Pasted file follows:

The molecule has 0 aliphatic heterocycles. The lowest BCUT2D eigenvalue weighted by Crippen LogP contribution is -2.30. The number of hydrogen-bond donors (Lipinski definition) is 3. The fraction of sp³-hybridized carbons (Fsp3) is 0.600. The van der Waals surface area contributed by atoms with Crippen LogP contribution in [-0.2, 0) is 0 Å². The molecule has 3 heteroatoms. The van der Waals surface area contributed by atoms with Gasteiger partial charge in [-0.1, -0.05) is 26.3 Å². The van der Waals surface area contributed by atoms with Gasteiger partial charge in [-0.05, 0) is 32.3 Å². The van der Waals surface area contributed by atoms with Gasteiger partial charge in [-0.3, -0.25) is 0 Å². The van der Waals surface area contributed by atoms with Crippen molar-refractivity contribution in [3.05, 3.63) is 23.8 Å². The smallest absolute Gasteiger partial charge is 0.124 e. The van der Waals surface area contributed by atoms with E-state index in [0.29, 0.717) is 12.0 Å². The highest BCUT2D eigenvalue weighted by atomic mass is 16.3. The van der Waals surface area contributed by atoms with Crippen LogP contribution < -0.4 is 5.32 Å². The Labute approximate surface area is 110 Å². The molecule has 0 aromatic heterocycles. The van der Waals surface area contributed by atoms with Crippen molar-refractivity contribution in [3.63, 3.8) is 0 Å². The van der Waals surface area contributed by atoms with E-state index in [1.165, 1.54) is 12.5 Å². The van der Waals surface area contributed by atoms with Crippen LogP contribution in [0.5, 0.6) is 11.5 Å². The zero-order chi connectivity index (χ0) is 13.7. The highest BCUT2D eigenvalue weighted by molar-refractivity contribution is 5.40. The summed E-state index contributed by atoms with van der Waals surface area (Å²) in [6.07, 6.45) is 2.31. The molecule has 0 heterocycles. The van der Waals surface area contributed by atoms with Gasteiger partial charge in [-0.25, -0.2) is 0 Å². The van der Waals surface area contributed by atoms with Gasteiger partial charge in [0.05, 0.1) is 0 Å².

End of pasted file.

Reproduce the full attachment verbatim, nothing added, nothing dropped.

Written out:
The molecule has 0 aliphatic heterocycles. The lowest BCUT2D eigenvalue weighted by Crippen LogP contribution is -2.30. The number of hydrogen-bond donors (Lipinski definition) is 3. The fraction of sp³-hybridized carbons (Fsp3) is 0.600. The van der Waals surface area contributed by atoms with Crippen LogP contribution in [-0.2, 0) is 0 Å². The molecule has 3 heteroatoms. The van der Waals surface area contributed by atoms with Gasteiger partial charge in [-0.1, -0.05) is 26.3 Å². The van der Waals surface area contributed by atoms with Gasteiger partial charge in [-0.05, 0) is 32.3 Å². The van der Waals surface area contributed by atoms with Gasteiger partial charge in [-0.3, -0.25) is 0 Å². The van der Waals surface area contributed by atoms with Crippen molar-refractivity contribution in [3.05, 3.63) is 23.8 Å². The smallest absolute Gasteiger partial charge is 0.124 e. The van der Waals surface area contributed by atoms with E-state index in [0.29, 0.717) is 12.0 Å². The highest BCUT2D eigenvalue weighted by atomic mass is 16.3. The van der Waals surface area contributed by atoms with Crippen LogP contribution < -0.4 is 5.32 Å². The Labute approximate surface area is 110 Å². The molecule has 0 aromatic heterocycles. The van der Waals surface area contributed by atoms with Crippen molar-refractivity contribution in [3.63, 3.8) is 0 Å². The van der Waals surface area contributed by atoms with E-state index in [1.165, 1.54) is 12.5 Å². The van der Waals surface area contributed by atoms with Crippen LogP contribution in [0.5, 0.6) is 11.5 Å². The zero-order chi connectivity index (χ0) is 13.7. The highest BCUT2D eigenvalue weighted by molar-refractivity contribution is 5.40. The summed E-state index contributed by atoms with van der Waals surface area (Å²) in [6.07, 6.45) is 2.31. The molecule has 0 heterocycles. The van der Waals surface area contributed by atoms with Gasteiger partial charge in [-0.25, -0.2) is 0 Å². The van der Waals surface area contributed by atoms with Gasteiger partial charge in [0.05, 0.1) is 0 Å².